From BIM Journal. Click Here to Read Issue 4
For manufacturers taking their first steps toward modeling their products in BIM, it can be daunting knowing where to start. Do I need to provide 3D BIM Objects? In what format, to what level of detail and what data do I need to provide to my customers? Will my investment in BIM drive a return, and can I be sure I’m delivering a quality product to my clients?
To assist in the migration to BIM, we’ve put together five practical lessons based on our experience of assessing manufacturers for compliance with BSI’s new BIM Object Kitemark™.
1. Know your customer
It is easy to assume that providing highly rich 3D BIM objects will automatically add value. However, it is important to stop and consider whether the BIM content will actually improve the experience for your customers. While BIM may ultimately be essential to getting specified, your clients may only need your data not an actual BIM object. Providing accurate, well designed BIM objects may be the right way to go if there is a requirement for high levels of coordination. Before you invest make sure you check with the customer. Throughout the process you should regularly check in with them to make sure the content you are providing is helping to provide a solution. Your BIM content after-all is another shop window, poor BIM content will lead to a poor impression of your products.
2. Stay up to date on your standards
Following the adoption of the level 2 BIM definition, implementation of BIM in the UK and around the globe is very standards centric. In Dubai, a major government agency, the Roads and Transportation Authority is amongst the most recent recipients of the BSI BIM Kitemark. The rapid global spread of standards is being driven by the needs of design and construction teams which need to collaborate faster, more accurately and with greater transparency. The BIM standards landscape is evolving all the time and it is important to keep up to date to ensure consistency across the supply chain. The easiest way to stay up to date is to visit www.BIMLevel2.org where BSI hosts the BIM Level 2 platform.
An especially important standard is BS 1192-4 as it defines the format of information for exchange (COBie). At the end of a construction project a contractor may be required to provide a COBie file and so will need your product information. In reality a full COBie is sometimes not required and client needs will be defined by the essential maintenance requirements of the facilities management team involved. Commonly expected COBie attributes cover what the product is, its classification (e.g. Uniclass), dimensional data, who manufactured it and how to obtain warranty information. To assist in pulling together this information, BS 8541 parts 1, 3 and 4 provide useful guidance on naming conventions, classification, shape, measurement, performance and specification attributes.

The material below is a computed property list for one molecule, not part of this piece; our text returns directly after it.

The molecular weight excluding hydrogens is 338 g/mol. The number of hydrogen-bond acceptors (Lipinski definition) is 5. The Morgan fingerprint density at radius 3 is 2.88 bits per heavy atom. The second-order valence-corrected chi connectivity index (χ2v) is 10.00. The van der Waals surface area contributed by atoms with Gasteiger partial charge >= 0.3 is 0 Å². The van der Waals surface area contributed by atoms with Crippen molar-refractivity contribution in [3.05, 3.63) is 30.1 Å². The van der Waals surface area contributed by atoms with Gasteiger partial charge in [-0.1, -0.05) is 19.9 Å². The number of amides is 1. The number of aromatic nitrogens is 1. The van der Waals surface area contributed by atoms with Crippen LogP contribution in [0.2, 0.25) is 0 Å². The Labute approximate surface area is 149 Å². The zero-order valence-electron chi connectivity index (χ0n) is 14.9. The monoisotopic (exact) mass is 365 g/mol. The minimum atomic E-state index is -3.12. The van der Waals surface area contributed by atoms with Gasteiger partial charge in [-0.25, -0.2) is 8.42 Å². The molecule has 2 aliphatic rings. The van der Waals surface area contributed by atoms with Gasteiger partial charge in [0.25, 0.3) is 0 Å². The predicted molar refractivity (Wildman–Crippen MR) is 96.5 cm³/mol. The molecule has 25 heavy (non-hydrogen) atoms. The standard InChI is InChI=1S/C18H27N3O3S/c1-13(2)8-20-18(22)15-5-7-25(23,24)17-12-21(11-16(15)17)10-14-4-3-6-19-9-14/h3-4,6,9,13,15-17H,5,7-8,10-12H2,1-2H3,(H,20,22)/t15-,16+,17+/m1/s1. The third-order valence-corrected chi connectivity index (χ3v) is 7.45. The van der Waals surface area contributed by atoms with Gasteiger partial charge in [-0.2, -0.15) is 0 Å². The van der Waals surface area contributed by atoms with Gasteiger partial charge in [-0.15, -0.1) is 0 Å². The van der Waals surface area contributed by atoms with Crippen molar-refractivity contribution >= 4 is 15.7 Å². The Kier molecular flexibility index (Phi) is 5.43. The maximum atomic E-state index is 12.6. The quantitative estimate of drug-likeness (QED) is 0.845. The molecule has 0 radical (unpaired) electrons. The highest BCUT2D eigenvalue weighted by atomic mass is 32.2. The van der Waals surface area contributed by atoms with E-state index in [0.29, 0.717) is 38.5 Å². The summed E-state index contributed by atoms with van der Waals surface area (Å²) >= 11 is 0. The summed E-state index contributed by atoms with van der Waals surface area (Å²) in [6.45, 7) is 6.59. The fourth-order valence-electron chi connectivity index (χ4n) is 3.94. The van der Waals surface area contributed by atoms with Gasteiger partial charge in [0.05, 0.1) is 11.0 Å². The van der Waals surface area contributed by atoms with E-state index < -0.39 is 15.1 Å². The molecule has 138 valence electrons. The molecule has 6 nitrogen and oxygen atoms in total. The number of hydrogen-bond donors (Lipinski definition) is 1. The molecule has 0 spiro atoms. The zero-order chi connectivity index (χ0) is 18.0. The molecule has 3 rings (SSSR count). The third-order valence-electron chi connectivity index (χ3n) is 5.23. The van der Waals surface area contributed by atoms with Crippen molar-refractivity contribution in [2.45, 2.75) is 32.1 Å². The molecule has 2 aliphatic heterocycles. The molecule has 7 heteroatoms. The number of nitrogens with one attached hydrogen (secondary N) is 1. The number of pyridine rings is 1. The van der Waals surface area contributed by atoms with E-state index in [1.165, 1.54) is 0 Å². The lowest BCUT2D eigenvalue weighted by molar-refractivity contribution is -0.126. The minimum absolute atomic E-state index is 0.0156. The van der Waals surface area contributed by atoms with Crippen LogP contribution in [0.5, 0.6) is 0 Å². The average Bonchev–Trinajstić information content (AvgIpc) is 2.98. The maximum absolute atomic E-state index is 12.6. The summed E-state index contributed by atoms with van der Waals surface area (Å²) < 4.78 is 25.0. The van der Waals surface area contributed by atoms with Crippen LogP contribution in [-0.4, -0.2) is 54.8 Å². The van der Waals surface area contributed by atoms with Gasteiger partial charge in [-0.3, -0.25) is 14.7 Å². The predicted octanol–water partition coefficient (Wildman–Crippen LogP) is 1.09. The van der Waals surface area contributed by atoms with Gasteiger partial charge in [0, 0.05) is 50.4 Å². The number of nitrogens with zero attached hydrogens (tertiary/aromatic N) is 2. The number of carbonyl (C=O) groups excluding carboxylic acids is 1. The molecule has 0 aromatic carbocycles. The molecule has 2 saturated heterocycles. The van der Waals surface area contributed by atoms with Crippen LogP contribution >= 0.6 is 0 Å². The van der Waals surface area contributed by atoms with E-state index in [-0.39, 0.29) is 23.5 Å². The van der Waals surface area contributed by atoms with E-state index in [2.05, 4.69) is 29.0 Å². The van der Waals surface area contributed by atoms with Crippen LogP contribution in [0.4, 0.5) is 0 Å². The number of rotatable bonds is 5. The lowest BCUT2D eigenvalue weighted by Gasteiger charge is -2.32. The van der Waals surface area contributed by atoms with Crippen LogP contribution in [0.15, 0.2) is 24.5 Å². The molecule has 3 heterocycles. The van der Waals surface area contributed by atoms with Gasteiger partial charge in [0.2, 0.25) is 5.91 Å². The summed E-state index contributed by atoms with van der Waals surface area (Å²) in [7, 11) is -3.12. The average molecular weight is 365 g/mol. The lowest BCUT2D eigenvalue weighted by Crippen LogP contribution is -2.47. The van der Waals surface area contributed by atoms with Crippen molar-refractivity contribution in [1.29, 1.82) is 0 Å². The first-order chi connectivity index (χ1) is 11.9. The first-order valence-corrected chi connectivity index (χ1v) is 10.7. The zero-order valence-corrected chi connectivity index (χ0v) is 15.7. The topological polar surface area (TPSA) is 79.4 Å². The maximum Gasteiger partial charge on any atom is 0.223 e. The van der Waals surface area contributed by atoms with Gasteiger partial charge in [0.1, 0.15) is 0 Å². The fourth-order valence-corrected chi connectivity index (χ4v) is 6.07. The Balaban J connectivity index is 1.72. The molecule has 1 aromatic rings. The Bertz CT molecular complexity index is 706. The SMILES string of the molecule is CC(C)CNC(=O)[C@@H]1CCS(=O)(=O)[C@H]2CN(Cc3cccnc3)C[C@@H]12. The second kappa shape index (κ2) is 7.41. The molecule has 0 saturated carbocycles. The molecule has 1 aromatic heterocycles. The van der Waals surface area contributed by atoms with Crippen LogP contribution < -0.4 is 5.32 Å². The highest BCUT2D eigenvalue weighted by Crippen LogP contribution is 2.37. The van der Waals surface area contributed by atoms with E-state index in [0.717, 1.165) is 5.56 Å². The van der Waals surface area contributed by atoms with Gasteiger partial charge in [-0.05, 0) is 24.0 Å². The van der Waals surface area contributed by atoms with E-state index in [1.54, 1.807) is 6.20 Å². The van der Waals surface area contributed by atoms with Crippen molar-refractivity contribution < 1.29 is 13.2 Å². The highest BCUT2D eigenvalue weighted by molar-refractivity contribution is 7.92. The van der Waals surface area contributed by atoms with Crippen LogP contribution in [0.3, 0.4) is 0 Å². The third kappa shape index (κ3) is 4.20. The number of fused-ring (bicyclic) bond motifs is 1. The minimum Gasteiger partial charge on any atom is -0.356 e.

Standardising your data is a sensible starting point, and the first step toward this is the definition of a robust product data template. PAS 1192-7 is currently under development and will provide a consistent approach for defining product data and product data templates. Before this is finalized we advise you to engage with your trade association to check common parameters for your product types. There are live initiatives by the CPA to support this through the LEXICON project and the CIBSE BIMHawk tool, which provide a good platform for managing product data templates.
3. Know when to stop
Modelling your products to a high level of detail may seem like a good idea, but consider what level is appropriate. A common error is to provide too much data, with the result that when several hundred of your products are inserted into a BIM model it significantly slows things down, costing time and money. BS 8541-3 defines three levels of detail including schematic, coordinated and visualisation. At a minimum, products should be modelled to a coordinated level of detail. Ultimately this comes back to lesson one, knowing your customer, so make sure to ask what level of detail is required.
4. Keep it together
With so much data being produced across a variety of formats by multiple teams, it is important to standardise how data is managed and created. BS 1192 defines a common data environment and can help streamline and improve quality by ensuring all data is held centrally as a ‘single source of truth’ with a process for checking, authorising and archiving data. A central database with a standardised structure and naming conventions (i.e. a Product Information Management System) can be a smart move to help manage this as you can link this to other internal systems or create APIs to external platforms.
5. Focus on quality
Validating information or potential impacts on design depends on the accuracy of your product data. Sub-standard BIM models have a massive impact on-site, adding time and expense and frustrating clients. It is important to have a clear process for checking the quality of your BIM. Even the largest and most respected companies are liable to errors, so validation of data, particularly dimensional and performance data, is really important.
Building Information Modelling (BIM) is now an essential element of the built environment sector, providing clear benefits to all involved. The UK Government alone estimates it has already saved £840m through the use of BIM, representing average project savings of 20%.
Following the above five steps can greatly smooth the path of adoption, and regardless of where you are on your own BIM journey, the new BSI Kitemark™ for BIM objects can help you demonstrate your commitment to best practice.
For more information, please visit www.bsigroup.com/BIM-UK
For citations, read BIM Journal Issue 04 here.
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